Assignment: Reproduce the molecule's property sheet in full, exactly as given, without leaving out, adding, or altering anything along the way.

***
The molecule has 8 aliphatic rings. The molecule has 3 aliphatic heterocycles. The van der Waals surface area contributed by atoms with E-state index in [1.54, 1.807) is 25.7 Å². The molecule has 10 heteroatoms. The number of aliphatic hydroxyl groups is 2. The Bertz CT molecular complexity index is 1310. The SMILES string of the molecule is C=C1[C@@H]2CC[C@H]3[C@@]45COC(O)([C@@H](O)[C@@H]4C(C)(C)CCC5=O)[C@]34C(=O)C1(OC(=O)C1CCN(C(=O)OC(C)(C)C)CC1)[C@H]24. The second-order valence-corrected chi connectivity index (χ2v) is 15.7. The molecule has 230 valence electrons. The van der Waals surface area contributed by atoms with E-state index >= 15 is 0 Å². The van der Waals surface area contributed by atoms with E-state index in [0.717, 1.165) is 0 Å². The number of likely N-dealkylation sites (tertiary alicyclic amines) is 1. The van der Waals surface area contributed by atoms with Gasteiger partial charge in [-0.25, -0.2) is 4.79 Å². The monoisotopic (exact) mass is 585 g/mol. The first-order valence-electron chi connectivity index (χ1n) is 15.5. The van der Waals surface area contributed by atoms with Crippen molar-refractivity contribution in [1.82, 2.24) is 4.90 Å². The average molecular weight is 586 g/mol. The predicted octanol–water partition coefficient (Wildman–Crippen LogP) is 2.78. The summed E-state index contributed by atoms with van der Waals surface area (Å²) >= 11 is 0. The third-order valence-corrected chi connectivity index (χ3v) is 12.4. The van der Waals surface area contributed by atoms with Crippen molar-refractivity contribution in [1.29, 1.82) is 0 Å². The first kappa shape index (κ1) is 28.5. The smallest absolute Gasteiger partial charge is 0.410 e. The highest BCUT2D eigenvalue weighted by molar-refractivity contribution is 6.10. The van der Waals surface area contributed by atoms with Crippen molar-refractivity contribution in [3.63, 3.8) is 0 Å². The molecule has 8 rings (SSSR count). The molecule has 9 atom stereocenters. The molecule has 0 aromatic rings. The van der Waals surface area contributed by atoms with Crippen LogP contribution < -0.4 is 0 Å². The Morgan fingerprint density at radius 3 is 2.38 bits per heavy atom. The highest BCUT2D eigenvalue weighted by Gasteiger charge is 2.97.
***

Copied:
The molecule has 8 aliphatic rings. The molecule has 3 aliphatic heterocycles. The van der Waals surface area contributed by atoms with E-state index in [1.54, 1.807) is 25.7 Å². The molecule has 10 heteroatoms. The number of aliphatic hydroxyl groups is 2. The Bertz CT molecular complexity index is 1310. The SMILES string of the molecule is C=C1[C@@H]2CC[C@H]3[C@@]45COC(O)([C@@H](O)[C@@H]4C(C)(C)CCC5=O)[C@]34C(=O)C1(OC(=O)C1CCN(C(=O)OC(C)(C)C)CC1)[C@H]24. The second-order valence-corrected chi connectivity index (χ2v) is 15.7. The molecule has 230 valence electrons. The van der Waals surface area contributed by atoms with E-state index >= 15 is 0 Å². The van der Waals surface area contributed by atoms with E-state index in [0.717, 1.165) is 0 Å². The number of likely N-dealkylation sites (tertiary alicyclic amines) is 1. The van der Waals surface area contributed by atoms with Gasteiger partial charge in [-0.25, -0.2) is 4.79 Å². The monoisotopic (exact) mass is 585 g/mol. The first-order valence-electron chi connectivity index (χ1n) is 15.5. The van der Waals surface area contributed by atoms with Crippen molar-refractivity contribution in [1.82, 2.24) is 4.90 Å². The average molecular weight is 586 g/mol. The predicted octanol–water partition coefficient (Wildman–Crippen LogP) is 2.78. The summed E-state index contributed by atoms with van der Waals surface area (Å²) >= 11 is 0. The third-order valence-corrected chi connectivity index (χ3v) is 12.4. The van der Waals surface area contributed by atoms with Crippen molar-refractivity contribution in [1.29, 1.82) is 0 Å². The first kappa shape index (κ1) is 28.5. The smallest absolute Gasteiger partial charge is 0.410 e. The highest BCUT2D eigenvalue weighted by molar-refractivity contribution is 6.10. The van der Waals surface area contributed by atoms with Crippen molar-refractivity contribution in [3.63, 3.8) is 0 Å². The molecule has 8 rings (SSSR count). The molecule has 9 atom stereocenters. The molecule has 0 aromatic rings. The van der Waals surface area contributed by atoms with Crippen LogP contribution < -0.4 is 0 Å². The Morgan fingerprint density at radius 3 is 2.38 bits per heavy atom. The highest BCUT2D eigenvalue weighted by Gasteiger charge is 2.97.